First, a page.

by Larry Tepper, MS, MAc

The disease (first identified in Lyme, Connecticut) is caused by organisms that are transmitted to humans via an insect bite, usually a tick or mosquito. Typical symptoms include fever, headache, fatigue and a bulls-eye skin rash. In the early stages, Lyme can generally be successfully treated with antibiotics. However, the infection can spread to the joints, the heart, and the nervous system. Once this happens, chronic and debilitating symptoms can set in. These symptoms can be treated using Oriental Medicine (OM).

According to my understanding of OM, the body seeks to prevent pathogens from entering the internal organs by deflecting them to less critical areas of the body.  These areas may include the joints and blood, where they are held latent.  These pathogens may then emerge at a later time when the person’s immune system is stressed by disease or emotional crises.

OM can be beneficial in treating lyme disease. When I see a patient afflicted with lyme disease, I look at the individual’s pattern of imbalances, which can generally be divided into three stages. In the initial stage, there is an acute skin infection. At this stage the immune system responds strongly. There may be musculoskeletal symptoms, low back and knee and joint pain.

In the second stage, the pathogen begins to move away from the surface and deeper into the interior of the body. Therefore, it is important to diagnose this disease as early as possible to prevent further damage to the body’s internal balance.

At the deepest stage, profound deficiencies are noted. Signs and symptoms could include extreme fatigue, loss of strength, low back pain, knee pain and swelling, dry mouth and throat, and decreased physiological activity.

This complicated clinical picture requires the use of a holistic approach such as provided by OM. OM is actually a generic term for a collection of therapies that emphasizes the manipulation of energetic physiology for the purpose of promoting, maintaining and restoring health. The basic premise of Oriental medicine is that all living beings possess a substance called Qi (pronounced chee as in CHEEse ).

There are two types of Qi that flow through the body, True Qi, which produces health and wellness and Pathological Qi, which produces disease. The source of pathological Qi in people affected by lyme disease is the organisms inserted as a result of bite by a tick or other carrier.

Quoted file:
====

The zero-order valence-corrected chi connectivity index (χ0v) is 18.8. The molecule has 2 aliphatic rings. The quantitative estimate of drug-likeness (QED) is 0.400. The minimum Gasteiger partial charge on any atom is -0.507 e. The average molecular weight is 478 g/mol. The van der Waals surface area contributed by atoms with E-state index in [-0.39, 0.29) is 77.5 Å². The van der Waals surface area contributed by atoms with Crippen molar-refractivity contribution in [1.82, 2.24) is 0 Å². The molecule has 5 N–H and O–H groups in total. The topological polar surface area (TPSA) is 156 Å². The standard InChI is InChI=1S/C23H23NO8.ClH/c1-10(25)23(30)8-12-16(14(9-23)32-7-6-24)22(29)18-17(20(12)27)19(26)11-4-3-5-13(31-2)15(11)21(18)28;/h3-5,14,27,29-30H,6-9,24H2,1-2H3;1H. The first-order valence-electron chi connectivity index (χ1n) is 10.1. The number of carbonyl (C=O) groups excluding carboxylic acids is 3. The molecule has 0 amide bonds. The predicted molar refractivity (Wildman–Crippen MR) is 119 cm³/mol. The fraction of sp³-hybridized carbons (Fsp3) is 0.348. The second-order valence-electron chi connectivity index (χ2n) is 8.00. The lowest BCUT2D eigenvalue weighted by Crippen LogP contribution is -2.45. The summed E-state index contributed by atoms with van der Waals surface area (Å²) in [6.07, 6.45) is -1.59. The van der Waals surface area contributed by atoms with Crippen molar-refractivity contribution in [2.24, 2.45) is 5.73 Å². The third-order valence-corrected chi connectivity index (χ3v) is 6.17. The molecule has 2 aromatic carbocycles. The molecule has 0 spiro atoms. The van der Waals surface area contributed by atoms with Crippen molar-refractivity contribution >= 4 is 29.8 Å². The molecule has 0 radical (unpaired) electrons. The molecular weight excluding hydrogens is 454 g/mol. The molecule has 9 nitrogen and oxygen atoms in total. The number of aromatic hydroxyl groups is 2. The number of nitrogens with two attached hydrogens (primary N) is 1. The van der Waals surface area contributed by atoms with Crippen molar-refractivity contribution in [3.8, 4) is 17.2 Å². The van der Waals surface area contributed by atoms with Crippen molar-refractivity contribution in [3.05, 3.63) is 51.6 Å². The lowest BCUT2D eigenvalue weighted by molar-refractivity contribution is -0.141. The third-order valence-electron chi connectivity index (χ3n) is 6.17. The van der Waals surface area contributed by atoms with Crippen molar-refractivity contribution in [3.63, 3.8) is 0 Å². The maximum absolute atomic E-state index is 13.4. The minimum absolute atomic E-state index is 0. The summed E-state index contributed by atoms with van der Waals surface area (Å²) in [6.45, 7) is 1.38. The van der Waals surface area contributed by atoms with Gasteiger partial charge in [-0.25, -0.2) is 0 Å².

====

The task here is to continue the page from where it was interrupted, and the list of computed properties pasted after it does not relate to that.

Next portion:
The flow of Qi governs all of your physiological and psychological functions. When Qi flows smoothly through the body, a person feels at one with their environment. However, when the Qi is not able to flow freely, energetic imbalances occur, and a person feels separate from their environment, a state known as Dis-ease. Dis-ease can range from vague feelings of illness to tissue damage (a condition referred to by conventional medicine as disease).

The therapies that compose OM are acupuncture, herbs, moxibustion and nutritional and lifestyle counseling.

Acupuncture is the stimulation of the acupuncture points using very fine needles. With these needles, an acupuncturist attempts to balance the flow of energy through the various meridians by increasing the energy in those meridians that are deficient and dispersing energy in those meridians that are excessive.

Moxibustion is the stimulation of the acupuncture points using heat. This is usually done by waving a stick composed of either compressed mugwort or charcoal above the point until it is hot. Moxibustion is often used to treat people who have an aversion to cold.
Herbs have been used to treat illness for as long as there have been people on the Earth. The Chinese, having studied the energetic qualities of many herbs for over 2000 years, know that every herb performs a variety of actions. When an herbalist is treating a particular patient, he/she may combine several herbs together to form a formula. The herbs are chosen in such a way as to reinforce actions of the main herb that the herbalist finds desirable and cancel out those actions that are undesirable. Because practitioners see the same conditions repeatedly, standard formulas have evolved to treat certain conditions. I have found that one particular formula is useful for treating LD. Other formulas may be useful treating specific symptoms.

Nutritional counseling is an extremely important part of OM. In fact, the Chinese character for food and the Chinese character for medicine are the same character. To the ancient Chinese, food was medicine. People were often assigned certain foods to eat based on their symptoms. As a result, educating people in proper nutrition is must if the practitioner hopes to see any long-term progress.

Lifestyle counseling can involve any activity that focuses on improving breathing and reducing stress. This can take the form of activities such as Qi Gong, Tai Qi, meditation or Yoga. Daily deep relaxation for at least 20 minutes is one of the most important things that someone can do to nourish their Qi. Without calming the disturbed mind, the efficacy of OM or any other therapy will be greatly reduced.


Larry Tepper, M.S., M.Ac., is a licensed acupuncturist and graduate of the Traditional Acupuncture Institute in Columbia, MD (1990). He also studied at the College of Traditional Acupuncture in England.  He has studied with renowned healers such as Fritz Smith, M.D., the developer of Zero Balancing, J. R. Worsley, D. Ac., the founder of the College of Traditional Acupuncture, and various masters of Japanese acupuncture. He uses an eclectic blend of acupuncture, acupressure, Chinese herbs and nutritional and lifestyle counseling in his practice. He is also certified in Toyohari. He can be reached at 301-471-4196. More information is available at